tl;dr: I put an update of my first app to the App Store. 10 years after it first got approved.

Story Time

10 years ago my first app got approved in the App Store. This changed my life.

At the time I worked at the university as a physics teacher. And I needed a physics formulary on my new iPod touch. There is an app for that, right? There had been formulary apps in the App Store. But they didn’t fit my needs. So I tried to build my own.

Back in the days apps had been written in Objective-C (ObjC). So I tried to learn ObjC and failed. A few month later I met a former colleague who showed me his app in the App Store, a rain radar.

I thought, if he can do it, I can do it. This time I bought a book about development of iPhoneOS apps. Fortunately an example project in the book was kind of what I liked to build. From that example I hacked the first version of my formulary.

And with hacked I really mean hacked. The example in the book only had one view controller for a list of items stored in a plist. I needed several lists. So I put all the code for all the lists in that one view controller. This was my first massive view controller. I guess creating a massive view controller is some kind of initiation ceremony.

Then it was time to put it into the world by submitting it to the App Store. All good names had already been taken and I’m really bad in naming stuff. So I chosed the name Phy. As expected a bad name. :D Strangely enough the app was successful. I made a lot of money from it. At least for my standards. (The best month was about $1500 before taxes.)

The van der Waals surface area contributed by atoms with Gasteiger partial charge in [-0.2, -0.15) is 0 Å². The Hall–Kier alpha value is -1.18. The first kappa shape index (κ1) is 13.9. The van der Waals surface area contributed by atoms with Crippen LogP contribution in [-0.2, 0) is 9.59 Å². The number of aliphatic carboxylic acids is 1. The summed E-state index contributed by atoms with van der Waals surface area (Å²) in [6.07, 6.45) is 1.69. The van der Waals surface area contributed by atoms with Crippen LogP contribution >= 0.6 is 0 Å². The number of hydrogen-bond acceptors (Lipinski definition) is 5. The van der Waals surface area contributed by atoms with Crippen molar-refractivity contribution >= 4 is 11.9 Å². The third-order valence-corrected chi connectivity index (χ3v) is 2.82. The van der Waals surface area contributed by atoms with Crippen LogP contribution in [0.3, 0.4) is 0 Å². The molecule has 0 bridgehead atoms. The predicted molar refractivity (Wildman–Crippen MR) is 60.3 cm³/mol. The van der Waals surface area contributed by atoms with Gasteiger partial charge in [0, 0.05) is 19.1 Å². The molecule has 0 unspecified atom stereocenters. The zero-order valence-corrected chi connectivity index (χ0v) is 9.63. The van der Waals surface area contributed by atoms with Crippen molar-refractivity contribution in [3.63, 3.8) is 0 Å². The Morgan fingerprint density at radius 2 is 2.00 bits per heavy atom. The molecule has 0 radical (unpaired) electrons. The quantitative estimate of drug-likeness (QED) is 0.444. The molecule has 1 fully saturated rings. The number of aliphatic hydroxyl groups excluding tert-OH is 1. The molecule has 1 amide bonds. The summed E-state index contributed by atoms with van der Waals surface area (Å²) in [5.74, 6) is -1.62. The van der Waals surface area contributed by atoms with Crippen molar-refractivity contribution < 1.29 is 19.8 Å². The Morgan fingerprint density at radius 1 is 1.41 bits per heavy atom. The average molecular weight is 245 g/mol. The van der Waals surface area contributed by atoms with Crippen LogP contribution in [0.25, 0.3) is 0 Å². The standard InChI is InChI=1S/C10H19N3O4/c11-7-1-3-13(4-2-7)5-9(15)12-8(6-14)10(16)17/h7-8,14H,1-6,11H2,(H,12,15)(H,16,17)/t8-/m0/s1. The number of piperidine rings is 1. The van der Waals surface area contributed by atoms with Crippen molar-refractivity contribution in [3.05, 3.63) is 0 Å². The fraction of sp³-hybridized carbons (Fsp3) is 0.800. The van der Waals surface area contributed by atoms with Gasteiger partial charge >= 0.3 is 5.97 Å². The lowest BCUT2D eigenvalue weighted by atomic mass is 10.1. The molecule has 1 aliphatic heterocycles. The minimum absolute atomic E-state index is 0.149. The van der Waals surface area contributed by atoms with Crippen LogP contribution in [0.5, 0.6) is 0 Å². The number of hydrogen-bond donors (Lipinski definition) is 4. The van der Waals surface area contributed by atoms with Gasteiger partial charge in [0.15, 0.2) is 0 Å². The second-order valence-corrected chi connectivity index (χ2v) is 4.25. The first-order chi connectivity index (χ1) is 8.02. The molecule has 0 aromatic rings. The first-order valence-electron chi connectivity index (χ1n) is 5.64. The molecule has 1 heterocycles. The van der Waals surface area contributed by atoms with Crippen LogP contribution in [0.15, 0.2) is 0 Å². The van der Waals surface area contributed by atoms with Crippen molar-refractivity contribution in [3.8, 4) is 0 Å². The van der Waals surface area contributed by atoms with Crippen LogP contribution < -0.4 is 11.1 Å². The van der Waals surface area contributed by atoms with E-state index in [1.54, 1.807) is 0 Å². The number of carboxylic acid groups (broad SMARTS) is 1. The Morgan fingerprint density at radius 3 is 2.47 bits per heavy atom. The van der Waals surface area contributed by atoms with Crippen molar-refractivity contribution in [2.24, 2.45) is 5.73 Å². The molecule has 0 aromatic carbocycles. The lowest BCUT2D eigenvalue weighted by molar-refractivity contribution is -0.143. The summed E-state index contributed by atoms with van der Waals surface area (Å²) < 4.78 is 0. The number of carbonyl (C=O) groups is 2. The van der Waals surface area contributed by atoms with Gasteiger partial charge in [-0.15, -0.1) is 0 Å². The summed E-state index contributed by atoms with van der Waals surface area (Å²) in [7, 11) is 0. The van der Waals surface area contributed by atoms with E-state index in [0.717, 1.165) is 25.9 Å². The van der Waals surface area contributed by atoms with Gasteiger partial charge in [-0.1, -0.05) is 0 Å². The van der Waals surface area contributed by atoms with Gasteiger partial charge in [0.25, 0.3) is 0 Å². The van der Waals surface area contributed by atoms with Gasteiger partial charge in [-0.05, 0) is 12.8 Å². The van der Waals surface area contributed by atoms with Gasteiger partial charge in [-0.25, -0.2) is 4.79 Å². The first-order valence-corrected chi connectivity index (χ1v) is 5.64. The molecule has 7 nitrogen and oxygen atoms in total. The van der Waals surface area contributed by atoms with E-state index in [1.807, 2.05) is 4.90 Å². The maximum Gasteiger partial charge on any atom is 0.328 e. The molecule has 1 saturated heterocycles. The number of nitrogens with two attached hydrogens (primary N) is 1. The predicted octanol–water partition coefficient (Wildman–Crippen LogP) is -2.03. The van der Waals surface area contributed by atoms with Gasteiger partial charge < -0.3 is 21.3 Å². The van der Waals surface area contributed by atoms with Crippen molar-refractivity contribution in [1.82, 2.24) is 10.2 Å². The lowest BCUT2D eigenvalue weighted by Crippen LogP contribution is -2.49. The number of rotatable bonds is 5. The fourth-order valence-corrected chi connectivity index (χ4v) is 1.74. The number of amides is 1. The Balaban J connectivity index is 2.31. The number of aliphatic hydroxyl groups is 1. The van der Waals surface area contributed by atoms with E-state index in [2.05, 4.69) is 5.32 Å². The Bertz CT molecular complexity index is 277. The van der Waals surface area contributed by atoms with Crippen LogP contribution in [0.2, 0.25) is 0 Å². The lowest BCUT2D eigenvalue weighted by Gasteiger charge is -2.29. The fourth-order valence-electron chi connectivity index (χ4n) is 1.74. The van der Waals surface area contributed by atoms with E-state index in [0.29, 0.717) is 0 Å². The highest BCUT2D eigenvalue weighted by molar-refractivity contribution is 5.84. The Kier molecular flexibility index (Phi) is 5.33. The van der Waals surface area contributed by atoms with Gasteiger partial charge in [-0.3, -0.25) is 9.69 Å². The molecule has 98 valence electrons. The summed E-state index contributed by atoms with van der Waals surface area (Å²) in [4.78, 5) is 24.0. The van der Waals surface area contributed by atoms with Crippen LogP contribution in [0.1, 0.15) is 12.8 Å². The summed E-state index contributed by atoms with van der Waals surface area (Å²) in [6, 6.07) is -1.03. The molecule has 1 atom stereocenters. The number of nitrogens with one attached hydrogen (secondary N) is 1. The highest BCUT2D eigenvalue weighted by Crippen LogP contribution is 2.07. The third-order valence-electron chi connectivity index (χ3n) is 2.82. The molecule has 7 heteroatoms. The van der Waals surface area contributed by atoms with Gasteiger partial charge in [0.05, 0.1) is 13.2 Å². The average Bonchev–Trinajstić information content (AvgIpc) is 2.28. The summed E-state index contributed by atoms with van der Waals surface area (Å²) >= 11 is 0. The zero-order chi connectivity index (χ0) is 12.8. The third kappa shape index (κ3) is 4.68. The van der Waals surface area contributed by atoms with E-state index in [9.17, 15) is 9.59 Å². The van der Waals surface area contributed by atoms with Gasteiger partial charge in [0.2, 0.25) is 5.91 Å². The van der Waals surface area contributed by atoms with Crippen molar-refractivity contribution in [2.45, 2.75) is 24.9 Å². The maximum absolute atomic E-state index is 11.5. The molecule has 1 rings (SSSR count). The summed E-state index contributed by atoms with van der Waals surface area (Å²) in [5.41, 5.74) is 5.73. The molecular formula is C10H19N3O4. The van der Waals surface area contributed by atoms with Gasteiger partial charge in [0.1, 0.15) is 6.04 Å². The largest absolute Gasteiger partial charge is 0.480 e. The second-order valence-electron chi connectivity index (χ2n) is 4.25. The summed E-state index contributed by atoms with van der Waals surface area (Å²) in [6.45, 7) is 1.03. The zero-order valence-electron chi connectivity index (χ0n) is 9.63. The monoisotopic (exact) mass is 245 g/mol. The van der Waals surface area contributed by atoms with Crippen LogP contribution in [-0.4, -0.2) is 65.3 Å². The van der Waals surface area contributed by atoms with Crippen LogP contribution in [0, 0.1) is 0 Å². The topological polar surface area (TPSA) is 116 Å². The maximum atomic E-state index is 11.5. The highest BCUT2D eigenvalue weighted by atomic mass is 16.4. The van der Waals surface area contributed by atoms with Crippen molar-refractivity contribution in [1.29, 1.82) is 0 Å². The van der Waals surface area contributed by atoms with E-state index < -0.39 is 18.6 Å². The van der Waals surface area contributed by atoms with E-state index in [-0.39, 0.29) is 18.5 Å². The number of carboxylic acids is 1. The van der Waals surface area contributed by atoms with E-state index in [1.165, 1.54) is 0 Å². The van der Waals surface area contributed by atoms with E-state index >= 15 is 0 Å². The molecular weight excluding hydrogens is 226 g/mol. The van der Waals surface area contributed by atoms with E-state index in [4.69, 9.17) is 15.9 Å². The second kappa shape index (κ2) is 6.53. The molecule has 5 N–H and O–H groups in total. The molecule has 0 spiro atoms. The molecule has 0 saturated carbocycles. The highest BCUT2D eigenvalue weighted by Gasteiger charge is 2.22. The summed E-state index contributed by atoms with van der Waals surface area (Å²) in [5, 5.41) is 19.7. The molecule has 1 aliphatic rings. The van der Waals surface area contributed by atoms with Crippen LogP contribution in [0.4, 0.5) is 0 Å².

Changing Careers

I loved my job as a physics teacher. But it bugged me that I only could code in my spare time. What if I could write code 8 hours a day and get paid for it. That would be awesome!

My girlfriend lived in an other city and we finally decided to move in together. I applied for different jobs related to teaching physics but also for a few job offers as iPhoneOS developer.

Luckily I got an interview with a small agency creating apps for other companies. I proudly showed my formulary in the interview and got the job. Mainly because there was no one else who could write apps for iPhone and iPad. I’m very thankful for this opportunity especially as I know to day how bad my code was at that time.

What Happened To Phy

Years went by and Phy started to look bad on new iPhones. I tried to rewrite it from scratch several times but lost interest early each and every time. And finally a few years ago I had to pull it from the App Store because of the quality initiative by Apple.

Last year I decided to try to get it back to the App Store. But this time I used the old and really bad ObjC code. I fixed the bugs I knew of and rewrote some view controllers using ObjC.

This time I made it! I got Phy into a state where it could be resubmitted to the App Store.

The Special App

Phy is special for me. It made me a developer. The code was (and partly is) really really bad. But this is not that important. It allowed me to become an iOS developer. Today I’m able to support my family by coding ObjC and Swift. That is awesome!

What I Learn From The Update

Nice and clean code doesn’t count much if you don’t finish it. Sometimes it’s easier to work with what you have. Bad working ObjC code is better than Swift 2 code not compiling anymore because it’s older than 2 years.